Cardinal Raymond Burke, to Separated Faithful
- Posted by Mary's Advocates
- On April 23, 2018
- 4 Comments
If in your conscience, you know that it was a valid marriage, that’s the way you have to live.
Separated faithful spouses from four different states met in Philadelphia this past weekend at the “Day of Recollection and Conference on Matrimony: Rediscovering Its Truth.” Cardinal Raymond Burke, Fr. Gerald Murray, and the rector of the diocesan Cathedral gave presentations.
Below are some highlights.
At our exhibitor’s table, one priest was very interested in our True Marriage Proclamation set, that gives couples the opportunity to set their marriage apart from the states’ understanding of marriage that includes unilateral no-fault divorce. A young woman took copies of all our information because she said she wanted to do her master’s degree work on divorce.
In Cardinal Burke’s presentation, he opened by explaining that all the Catholic faithful have the duty to remind Church leaders of their errors. When talking about sentimentalism, he said that we are blocking a sinner from an encounter with Christ that could occur if we don’t be truthful about the fact that sin is occurring. Separated faithful Catholic spouses are aggrieved by sentimentalism. We hope other Catholics and Church leaders would inform abandoning spouses of the sin being committed, but we find Church leaders too many times only know about the supposed-healing that occurs by going through the annulment process.
Cardinal Burke touched on the possibility of abuse in the annulment process, but he is very careful and precise with his statements that were pre-written. Though the particular procedure for judging invalidity of marriage cases is not of divine law, he said the requirement to have a good process that discovers the truth is of divine law. He cautioned that changing a process that has been developed over centuries could be problematic because the changes could make the truth less likely to surface. From 1976 to 1983, he said the USA tribunals were allowed to modify the process, and during that time (for good reason) the process became known as catholic divorce.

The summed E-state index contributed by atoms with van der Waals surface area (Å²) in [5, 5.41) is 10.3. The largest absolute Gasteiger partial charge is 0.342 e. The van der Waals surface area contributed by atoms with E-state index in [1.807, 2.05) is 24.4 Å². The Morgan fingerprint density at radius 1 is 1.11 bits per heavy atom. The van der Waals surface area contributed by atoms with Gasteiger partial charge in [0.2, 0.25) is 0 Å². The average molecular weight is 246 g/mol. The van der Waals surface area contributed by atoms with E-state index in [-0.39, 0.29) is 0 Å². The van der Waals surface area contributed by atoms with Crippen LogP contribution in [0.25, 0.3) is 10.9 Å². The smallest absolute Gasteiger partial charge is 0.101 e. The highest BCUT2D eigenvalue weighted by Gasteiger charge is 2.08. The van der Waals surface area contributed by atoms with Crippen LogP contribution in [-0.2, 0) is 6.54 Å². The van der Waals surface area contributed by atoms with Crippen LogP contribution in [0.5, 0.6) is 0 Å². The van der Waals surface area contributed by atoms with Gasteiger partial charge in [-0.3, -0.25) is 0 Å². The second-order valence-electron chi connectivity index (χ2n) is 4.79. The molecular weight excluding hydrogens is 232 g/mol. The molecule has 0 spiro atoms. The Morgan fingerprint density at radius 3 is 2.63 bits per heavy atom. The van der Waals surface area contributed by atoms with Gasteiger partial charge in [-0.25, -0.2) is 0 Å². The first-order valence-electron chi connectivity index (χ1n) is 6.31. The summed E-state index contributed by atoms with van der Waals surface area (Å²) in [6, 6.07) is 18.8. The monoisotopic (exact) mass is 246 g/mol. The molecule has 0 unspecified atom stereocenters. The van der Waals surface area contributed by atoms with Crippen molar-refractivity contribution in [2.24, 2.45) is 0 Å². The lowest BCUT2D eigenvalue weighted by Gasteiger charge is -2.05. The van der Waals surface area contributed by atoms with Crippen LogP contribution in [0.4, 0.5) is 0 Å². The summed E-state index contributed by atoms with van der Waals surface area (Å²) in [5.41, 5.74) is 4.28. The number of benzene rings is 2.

One person from our group was able to speak with Cardinal Burke about a question that many face. We know that two previous Popes, and several bishops addressed the abuse of the annulment process. For example, Bishop Morlino in Madison, said to Raymond Arroyo on EWTN, “The annulment processes in the United State, honestly, have been abused for many years” (see Sept. 2015 here).
What are we supposed to tell our children (who challenge that we are not following the Church) if we disagree with a tribunal decision that our marriage is invalid? Cardinal Burke said a decree of invalidity is not infallible, and that a party can always contest it.
video transcribed below
I know I have valid marriage and need to live my sacramental marriage. But what do I tell my children (y’know) “why aren’t I following the church when the Church grants an annulment”? Because there are abuses [if you live in one of those diocese] if you live in one of those diocese, and I know it was a valid marriage.
Cardinal Raymond Burke:
All you can say to your children what is your own conviction, and that you have to live according to your conscience. And that also, that the process for the declaration of nullity is not an infallible process. The judge makes the decision with moral certitude–that is–that for him there hasn’t been brought forth anything reasonable against the nullity of the marriage.
But/ A declaration of nullity of marriage can–in the Church’s law–be contested, always contested, simply because we know that it is not a divinely inspired decision. [They do it] The judges, and everyone, they do their best. [But] So, if in your conscience, you know that it was a valid marriage, that’s the way you have to live.
Mary’s Advocates shows separated faithful how to uphold their procedural right of defense in cases challenging the validity of their marriage.